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First Report of Root and Collar Rot Caused by Fusarium tricinctum and Fusarium avenaceum on Carrot in France

Abstract : In 2017, carrot (Daucus carota L.) seed production represented around 22% of the area devoted to the production of vegetable fine seeds. Since 2015, symptoms of root and collar rot have been observed in carrot seed parcels located in the Central Region, one of the most important production zone in France. Diseased plants became dried prematurely, compromising seed development. Depending on the year and the climatic conditions, the disease in a same field can be considered as epidemic (rate losses between 30 to 100% of plants in 2016) or can impact plants more sporadically (less than 10% in 2017 and 2018). Sixteen diseased carrot samples (Nantaise type) were collected from five fields of seed production in the Central Region: two fields in 2016 and 2017, one field in 2018. Seven fungal isolates, obtained from lesions, were grown on Potato Dextrose Agar (PDA) medium and incubated for one week at 20°C in darkness. From the colony top, fluffy mycelium pigmented in pink, red, purple or orange was observed, with a red color at the reverse. To induce sporulation, isolates were grown on Synthetischer Nährstoffarmer Agar (SNA) medium during three weeks at 24°C in near-UV radiations under a 12h-photoperiod. Four isolates (FT001, FT003, FT007, FT017) developed orange sporodochia with lunar or crescent-shaped macroconidia (40.3 ± 0.8 × 5.9 ± 0.1 µm; n=90) and lime or pear-shaped microconidia (10.7 ± 0.2 × 7.7 ± 0.2 µm; n=60), as described in Fusarium tricinctum (Leslie and Summerell 2006). Three isolates (FA001, FA002, FA006) developed orange sporodochia with sickle-shaped macroconidia (50.5 ± 1.1 × 5.0 ± 0.1 µm; n= 60), but no microconidia, as observed in Fusarium avenaceum (Leslie and Summerell 2006). To confirm the identification, DNA was extracted from the mycelium of the seven isolates and molecular markers (ATP citrate lyase, ACL1; RNA polymerase II, RPB2) were used for PCR amplification (Gräfenhan et al. 2011; O’Donnell et al. 2013). The ACL1 sequences from the seven field isolates (GenBank Accession numbers MK183788-MK183791; MK181528-MK181530) were 99-100% identical with the ACL1 sequence of a reference F. tricinctum isolate (query coverages 99-100%; E-values of 0.0) and a reference F. avenaceum isolate (query coverages 98-99%; E-values of 0.0) [respectively DAOM 235630 isolate, GenBank Acc. No. JX397813 and BBA64135 isolate, GenBank Acc. No. JX397768, Niessen et al. 2012]. Using RPB2, sequences from field isolates (GenBank Acc. No. MK183109-MK183115) were 98.5-99.9% identical with the RPB2 sequence of a reference F. tricinctum isolate (query coverages 96-100%; E-values of 0.0) and a reference F. avenaceum isolate (query coverages 95-100%; E-values of 0.0) [respectively MRC 1895 isolate, GenBank Acc. No. MH582113 and MRC 1413 isolate, GenBank Acc. No. MH582082, O’Donnell et al. 2018]. To confirm pathogenicity, FT001 and FA002 were inoculated on collars of 10-weeks old carrot plants in the greenhouse. Forty plants per isolate and 40 control plants were used. Ten microliters of a conidial suspension (105 conidia.mL-1) - or sterile water for the controls - were deposited at the collar, previously wounded using a scalpel blade. Necrotic lesions developed at 20 dpi (FT001) and at 30 dpi (FA002). Fusarium tricinctum and F. avenaceum were re-isolated from the lesions and identified by sequencing using ACL1 and RPB2 markers. No isolation of Fusarium was obtained from the controls. To our knowledge, this is the first report of F. tricinctum and F. avenaceum in carrot in France.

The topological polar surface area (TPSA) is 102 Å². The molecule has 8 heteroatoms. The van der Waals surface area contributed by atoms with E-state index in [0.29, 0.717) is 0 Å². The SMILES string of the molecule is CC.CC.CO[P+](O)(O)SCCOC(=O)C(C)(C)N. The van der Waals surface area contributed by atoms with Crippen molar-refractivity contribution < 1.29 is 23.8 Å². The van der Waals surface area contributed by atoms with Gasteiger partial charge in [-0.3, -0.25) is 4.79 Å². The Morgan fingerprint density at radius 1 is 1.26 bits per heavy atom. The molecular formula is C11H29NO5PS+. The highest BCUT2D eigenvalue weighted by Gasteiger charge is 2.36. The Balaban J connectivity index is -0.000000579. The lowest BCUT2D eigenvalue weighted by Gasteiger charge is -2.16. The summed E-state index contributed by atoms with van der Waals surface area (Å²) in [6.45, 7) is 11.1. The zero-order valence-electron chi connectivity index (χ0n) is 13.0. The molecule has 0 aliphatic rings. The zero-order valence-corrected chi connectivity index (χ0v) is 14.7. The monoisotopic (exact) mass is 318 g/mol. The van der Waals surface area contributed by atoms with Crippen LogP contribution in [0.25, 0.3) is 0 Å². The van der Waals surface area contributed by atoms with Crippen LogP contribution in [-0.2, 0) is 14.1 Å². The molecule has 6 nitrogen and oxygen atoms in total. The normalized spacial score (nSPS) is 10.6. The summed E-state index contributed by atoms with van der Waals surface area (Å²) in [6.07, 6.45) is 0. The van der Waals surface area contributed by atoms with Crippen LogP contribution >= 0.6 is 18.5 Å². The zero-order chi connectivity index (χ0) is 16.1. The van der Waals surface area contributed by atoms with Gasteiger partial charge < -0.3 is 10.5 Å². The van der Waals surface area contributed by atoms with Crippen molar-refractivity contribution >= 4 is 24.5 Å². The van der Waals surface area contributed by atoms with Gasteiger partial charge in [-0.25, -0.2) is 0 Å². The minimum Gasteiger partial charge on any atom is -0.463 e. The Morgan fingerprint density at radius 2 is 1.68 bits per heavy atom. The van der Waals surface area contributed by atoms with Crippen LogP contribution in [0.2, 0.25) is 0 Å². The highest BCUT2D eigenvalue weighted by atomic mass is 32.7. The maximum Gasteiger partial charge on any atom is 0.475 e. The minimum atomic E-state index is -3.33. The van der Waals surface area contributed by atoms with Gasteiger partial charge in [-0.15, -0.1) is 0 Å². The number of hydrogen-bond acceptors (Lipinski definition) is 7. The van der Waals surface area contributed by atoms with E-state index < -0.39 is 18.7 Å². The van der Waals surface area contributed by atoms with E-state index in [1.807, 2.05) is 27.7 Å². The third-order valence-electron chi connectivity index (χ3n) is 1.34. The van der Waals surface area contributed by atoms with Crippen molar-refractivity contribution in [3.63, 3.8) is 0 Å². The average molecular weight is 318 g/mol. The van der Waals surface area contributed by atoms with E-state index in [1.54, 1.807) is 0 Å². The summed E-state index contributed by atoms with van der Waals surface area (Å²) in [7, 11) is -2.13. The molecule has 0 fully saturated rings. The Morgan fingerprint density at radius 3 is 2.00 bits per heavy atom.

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Contributeur : Okina Université d'Angers <>
Soumis le : mardi 28 avril 2020 - 17:19:53
Dernière modification le : jeudi 3 juin 2021 - 03:36:41

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Thomas Le Moullec-Rieu, Corentin Chateau, Claire Pascouau, Franck Bastide, Bruno Hamon, et al.. First Report of Root and Collar Rot Caused by Fusarium tricinctum and Fusarium avenaceum on Carrot in France. Plant Disease, 2019, 104 (2), pp.591-591. ⟨10.1094/PDIS-11-18-2081-PDN⟩. ⟨hal-02557421⟩



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